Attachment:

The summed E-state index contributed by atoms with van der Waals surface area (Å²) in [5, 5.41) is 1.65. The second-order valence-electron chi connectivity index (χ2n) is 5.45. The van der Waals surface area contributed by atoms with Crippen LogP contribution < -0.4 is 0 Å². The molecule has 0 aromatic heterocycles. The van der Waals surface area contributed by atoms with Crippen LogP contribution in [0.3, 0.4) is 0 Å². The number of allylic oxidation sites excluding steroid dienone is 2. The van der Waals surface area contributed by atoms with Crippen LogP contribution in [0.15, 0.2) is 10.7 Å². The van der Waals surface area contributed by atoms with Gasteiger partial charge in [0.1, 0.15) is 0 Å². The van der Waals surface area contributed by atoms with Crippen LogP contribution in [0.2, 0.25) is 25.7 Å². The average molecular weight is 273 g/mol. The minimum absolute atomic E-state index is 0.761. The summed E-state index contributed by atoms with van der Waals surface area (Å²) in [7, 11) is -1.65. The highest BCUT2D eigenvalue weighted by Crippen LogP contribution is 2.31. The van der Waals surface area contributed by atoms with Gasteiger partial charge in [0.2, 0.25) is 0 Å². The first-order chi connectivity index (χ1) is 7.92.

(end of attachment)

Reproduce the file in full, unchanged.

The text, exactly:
The summed E-state index contributed by atoms with van der Waals surface area (Å²) in [5, 5.41) is 1.65. The second-order valence-electron chi connectivity index (χ2n) is 5.45. The van der Waals surface area contributed by atoms with Crippen LogP contribution < -0.4 is 0 Å². The molecule has 0 aromatic heterocycles. The van der Waals surface area contributed by atoms with Crippen LogP contribution in [0.3, 0.4) is 0 Å². The number of allylic oxidation sites excluding steroid dienone is 2. The van der Waals surface area contributed by atoms with Crippen LogP contribution in [0.15, 0.2) is 10.7 Å². The van der Waals surface area contributed by atoms with Gasteiger partial charge in [0.1, 0.15) is 0 Å². The van der Waals surface area contributed by atoms with Crippen LogP contribution in [0.2, 0.25) is 25.7 Å². The average molecular weight is 273 g/mol. The minimum absolute atomic E-state index is 0.761. The summed E-state index contributed by atoms with van der Waals surface area (Å²) in [7, 11) is -1.65. The highest BCUT2D eigenvalue weighted by Crippen LogP contribution is 2.31. The van der Waals surface area contributed by atoms with Gasteiger partial charge in [0.2, 0.25) is 0 Å². The first-order chi connectivity index (χ1) is 7.92.